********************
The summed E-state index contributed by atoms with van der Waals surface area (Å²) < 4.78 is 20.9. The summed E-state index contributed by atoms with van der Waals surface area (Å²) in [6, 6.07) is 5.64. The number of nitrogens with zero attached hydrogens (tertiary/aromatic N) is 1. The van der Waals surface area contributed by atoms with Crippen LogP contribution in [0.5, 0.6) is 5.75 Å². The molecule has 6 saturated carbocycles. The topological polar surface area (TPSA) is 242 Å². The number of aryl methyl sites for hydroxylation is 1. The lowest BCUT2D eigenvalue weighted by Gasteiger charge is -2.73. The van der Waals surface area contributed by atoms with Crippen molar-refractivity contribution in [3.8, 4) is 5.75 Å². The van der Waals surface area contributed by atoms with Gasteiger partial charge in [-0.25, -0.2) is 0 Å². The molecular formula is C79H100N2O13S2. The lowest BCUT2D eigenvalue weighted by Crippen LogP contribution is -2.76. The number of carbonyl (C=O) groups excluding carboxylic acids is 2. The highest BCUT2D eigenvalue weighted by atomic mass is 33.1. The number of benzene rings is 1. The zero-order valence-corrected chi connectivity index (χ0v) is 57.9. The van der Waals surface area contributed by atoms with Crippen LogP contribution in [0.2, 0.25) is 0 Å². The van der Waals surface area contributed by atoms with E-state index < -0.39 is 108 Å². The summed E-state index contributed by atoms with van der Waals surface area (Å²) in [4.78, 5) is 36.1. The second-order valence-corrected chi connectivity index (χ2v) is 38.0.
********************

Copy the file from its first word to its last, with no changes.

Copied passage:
The summed E-state index contributed by atoms with van der Waals surface area (Å²) < 4.78 is 20.9. The summed E-state index contributed by atoms with van der Waals surface area (Å²) in [6, 6.07) is 5.64. The number of nitrogens with zero attached hydrogens (tertiary/aromatic N) is 1. The van der Waals surface area contributed by atoms with Crippen LogP contribution in [0.5, 0.6) is 5.75 Å². The molecule has 6 saturated carbocycles. The topological polar surface area (TPSA) is 242 Å². The number of aryl methyl sites for hydroxylation is 1. The lowest BCUT2D eigenvalue weighted by Gasteiger charge is -2.73. The van der Waals surface area contributed by atoms with Crippen molar-refractivity contribution in [3.8, 4) is 5.75 Å². The van der Waals surface area contributed by atoms with Gasteiger partial charge in [-0.25, -0.2) is 0 Å². The molecular formula is C79H100N2O13S2. The lowest BCUT2D eigenvalue weighted by Crippen LogP contribution is -2.76. The number of carbonyl (C=O) groups excluding carboxylic acids is 2. The highest BCUT2D eigenvalue weighted by atomic mass is 33.1. The number of benzene rings is 1. The zero-order valence-corrected chi connectivity index (χ0v) is 57.9. The van der Waals surface area contributed by atoms with Crippen LogP contribution in [0.2, 0.25) is 0 Å². The van der Waals surface area contributed by atoms with E-state index < -0.39 is 108 Å². The summed E-state index contributed by atoms with van der Waals surface area (Å²) in [4.78, 5) is 36.1. The second-order valence-corrected chi connectivity index (χ2v) is 38.0.